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RokuMarkn
Level 7

Re: Command line Editing in Console?

Ah, ok, I knew cmd didn't support ANSI but I didn't realize that telnet did. It seems insane to require the ANSI logic to be in every program that uses it rather than having it in the terminal.

--Mark
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belltown
Level 7

Re: Command line Editing in Console?

"RokuMarkn" wrote:
Ah, ok, I knew cmd didn't support ANSI but I didn't realize that telnet did. It seems insane to require the ANSI logic to be in every program that uses it rather than having it in the terminal.

--Mark

Insane? Microsoft? Never! Microsoft deletes 'teen girl' AI after it became a Hitler-loving sex robot within 24 hours
https://github.com/belltown/
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EnTerr
Level 9

Re: Command line Editing in Console?

"belltown" wrote:
Insane? Microsoft? Never! Microsoft deletes 'teen girl' AI after it became a Hitler-loving sex robot within 24 hours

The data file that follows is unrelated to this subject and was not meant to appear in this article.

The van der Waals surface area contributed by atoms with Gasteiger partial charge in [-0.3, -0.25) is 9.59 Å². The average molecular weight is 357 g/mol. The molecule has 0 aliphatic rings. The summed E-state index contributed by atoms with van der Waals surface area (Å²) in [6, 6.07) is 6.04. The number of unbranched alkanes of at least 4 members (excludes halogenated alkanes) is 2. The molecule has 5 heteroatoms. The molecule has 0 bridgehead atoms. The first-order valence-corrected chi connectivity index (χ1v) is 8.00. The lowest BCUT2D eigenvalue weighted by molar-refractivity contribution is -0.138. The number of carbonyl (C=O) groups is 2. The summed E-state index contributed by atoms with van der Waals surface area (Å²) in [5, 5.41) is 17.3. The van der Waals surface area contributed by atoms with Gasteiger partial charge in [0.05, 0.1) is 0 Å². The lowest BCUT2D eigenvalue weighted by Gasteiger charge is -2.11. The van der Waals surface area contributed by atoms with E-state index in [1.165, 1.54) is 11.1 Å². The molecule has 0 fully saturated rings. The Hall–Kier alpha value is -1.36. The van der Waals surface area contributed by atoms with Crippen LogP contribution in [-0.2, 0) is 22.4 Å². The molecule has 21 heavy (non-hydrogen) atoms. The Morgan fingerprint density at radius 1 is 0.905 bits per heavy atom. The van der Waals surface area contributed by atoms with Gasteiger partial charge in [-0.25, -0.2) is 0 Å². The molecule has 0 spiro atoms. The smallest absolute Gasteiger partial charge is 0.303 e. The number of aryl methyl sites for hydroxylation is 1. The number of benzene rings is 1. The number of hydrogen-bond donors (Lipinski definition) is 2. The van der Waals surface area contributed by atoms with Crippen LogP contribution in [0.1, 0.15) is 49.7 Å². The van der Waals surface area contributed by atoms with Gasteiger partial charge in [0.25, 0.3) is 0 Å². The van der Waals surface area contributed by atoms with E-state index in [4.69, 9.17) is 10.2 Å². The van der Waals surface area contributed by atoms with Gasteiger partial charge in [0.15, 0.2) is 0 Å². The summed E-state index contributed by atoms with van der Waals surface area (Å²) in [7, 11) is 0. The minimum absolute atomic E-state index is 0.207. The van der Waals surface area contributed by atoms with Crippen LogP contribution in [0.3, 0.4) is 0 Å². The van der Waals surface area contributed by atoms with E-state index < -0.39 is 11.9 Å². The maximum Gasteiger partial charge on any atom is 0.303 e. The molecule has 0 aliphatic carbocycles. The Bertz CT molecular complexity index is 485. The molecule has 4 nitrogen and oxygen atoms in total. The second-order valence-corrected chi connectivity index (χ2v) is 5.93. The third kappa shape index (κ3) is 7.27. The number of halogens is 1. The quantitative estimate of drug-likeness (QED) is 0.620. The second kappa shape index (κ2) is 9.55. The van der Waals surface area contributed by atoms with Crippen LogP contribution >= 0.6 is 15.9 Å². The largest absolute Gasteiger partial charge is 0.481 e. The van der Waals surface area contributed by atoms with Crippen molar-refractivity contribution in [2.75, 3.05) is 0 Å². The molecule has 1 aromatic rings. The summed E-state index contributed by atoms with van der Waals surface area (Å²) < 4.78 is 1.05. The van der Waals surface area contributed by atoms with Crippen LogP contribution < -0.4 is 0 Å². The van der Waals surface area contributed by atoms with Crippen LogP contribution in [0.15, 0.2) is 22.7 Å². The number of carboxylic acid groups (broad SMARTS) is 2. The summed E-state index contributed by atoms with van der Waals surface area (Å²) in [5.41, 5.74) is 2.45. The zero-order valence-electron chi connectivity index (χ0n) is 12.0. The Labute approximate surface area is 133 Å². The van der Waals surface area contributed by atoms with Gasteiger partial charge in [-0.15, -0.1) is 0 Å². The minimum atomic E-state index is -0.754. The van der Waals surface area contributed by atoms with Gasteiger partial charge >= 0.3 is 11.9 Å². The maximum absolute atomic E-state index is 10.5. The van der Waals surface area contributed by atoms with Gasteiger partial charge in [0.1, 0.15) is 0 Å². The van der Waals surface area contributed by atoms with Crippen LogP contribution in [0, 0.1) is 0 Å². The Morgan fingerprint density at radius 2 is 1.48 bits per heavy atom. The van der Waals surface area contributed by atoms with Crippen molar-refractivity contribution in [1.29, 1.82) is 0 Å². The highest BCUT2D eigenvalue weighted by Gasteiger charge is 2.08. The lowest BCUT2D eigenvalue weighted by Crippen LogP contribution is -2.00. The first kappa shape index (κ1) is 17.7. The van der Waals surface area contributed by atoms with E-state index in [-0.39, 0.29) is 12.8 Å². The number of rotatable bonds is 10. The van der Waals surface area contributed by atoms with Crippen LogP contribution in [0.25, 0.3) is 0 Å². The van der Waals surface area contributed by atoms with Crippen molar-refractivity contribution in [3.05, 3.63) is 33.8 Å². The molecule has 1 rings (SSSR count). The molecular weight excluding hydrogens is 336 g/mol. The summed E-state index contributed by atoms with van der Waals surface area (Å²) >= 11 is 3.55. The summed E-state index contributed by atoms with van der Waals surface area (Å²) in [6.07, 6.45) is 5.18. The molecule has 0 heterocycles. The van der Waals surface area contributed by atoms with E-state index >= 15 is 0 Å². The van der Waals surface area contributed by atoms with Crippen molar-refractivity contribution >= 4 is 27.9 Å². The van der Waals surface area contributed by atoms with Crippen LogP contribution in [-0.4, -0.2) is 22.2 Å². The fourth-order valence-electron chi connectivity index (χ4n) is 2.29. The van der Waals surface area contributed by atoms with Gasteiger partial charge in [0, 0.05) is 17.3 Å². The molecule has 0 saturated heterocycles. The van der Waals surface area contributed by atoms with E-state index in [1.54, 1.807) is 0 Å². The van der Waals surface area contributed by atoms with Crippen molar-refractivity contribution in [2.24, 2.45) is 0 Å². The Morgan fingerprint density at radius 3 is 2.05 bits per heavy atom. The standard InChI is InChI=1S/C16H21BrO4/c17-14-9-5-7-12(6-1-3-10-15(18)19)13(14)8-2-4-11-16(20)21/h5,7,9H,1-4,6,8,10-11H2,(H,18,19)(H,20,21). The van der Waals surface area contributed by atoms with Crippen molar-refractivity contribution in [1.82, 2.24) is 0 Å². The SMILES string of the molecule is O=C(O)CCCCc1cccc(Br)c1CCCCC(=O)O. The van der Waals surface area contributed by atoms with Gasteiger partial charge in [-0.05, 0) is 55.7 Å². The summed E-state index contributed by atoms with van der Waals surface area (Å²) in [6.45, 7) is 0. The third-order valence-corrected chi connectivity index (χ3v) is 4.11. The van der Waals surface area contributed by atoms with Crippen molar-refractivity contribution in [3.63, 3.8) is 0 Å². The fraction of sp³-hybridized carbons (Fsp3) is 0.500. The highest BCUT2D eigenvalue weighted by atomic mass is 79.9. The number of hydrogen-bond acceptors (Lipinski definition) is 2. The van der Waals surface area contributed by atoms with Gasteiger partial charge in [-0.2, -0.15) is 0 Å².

Hmm, that's some harsh language from somebody whose name is Belltown, ain't it? :twisted:
On a side note - hey you linux-heads, did you hear there be a "real" bash for Windows now (an Ubuntu subsystem, not Cygwin or VM)?
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quartern
Level 7

Re: Command line Editing in Console?

Typically one looks to the target to implement the history ...
if you are an old emacs user, you can use the shell feature to initiate a telnet session. Then just navigate up to last command, edit or re-execute it
not quite history but if eclipse is too much this might do

(emacs shell mode was better for me than emacs telnet mode - may be able to even define the prompt pattern in telnet config for it to be better)
Private apps: IsraTV (replaces IsraIBA, IsraNews2, IsraI24, Isra10, Isra20)
Users - to report issues with the app (not content of streams please) send me a tweet - @quartern_roku and follow (so we can DM)
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belltown
Level 7

Re: Command line Editing in Console?

FYI - the latest PurpleBug release (1.0.0.10) has a few minor changes including a right-click menu in the main section of each connection tab, useful for floating tabs, which don't have their own top menu bar. You can use the menu to re-connect a failed connection, or access other functions such as: close tab, un-float tab, auto scroll, auto wrap, etc. See Help->View Release Notes.
https://github.com/belltown/
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Komag
Level 9

Re: Command line Editing in Console?

A great tool keeps getting better! Smiley Very Happy 8-)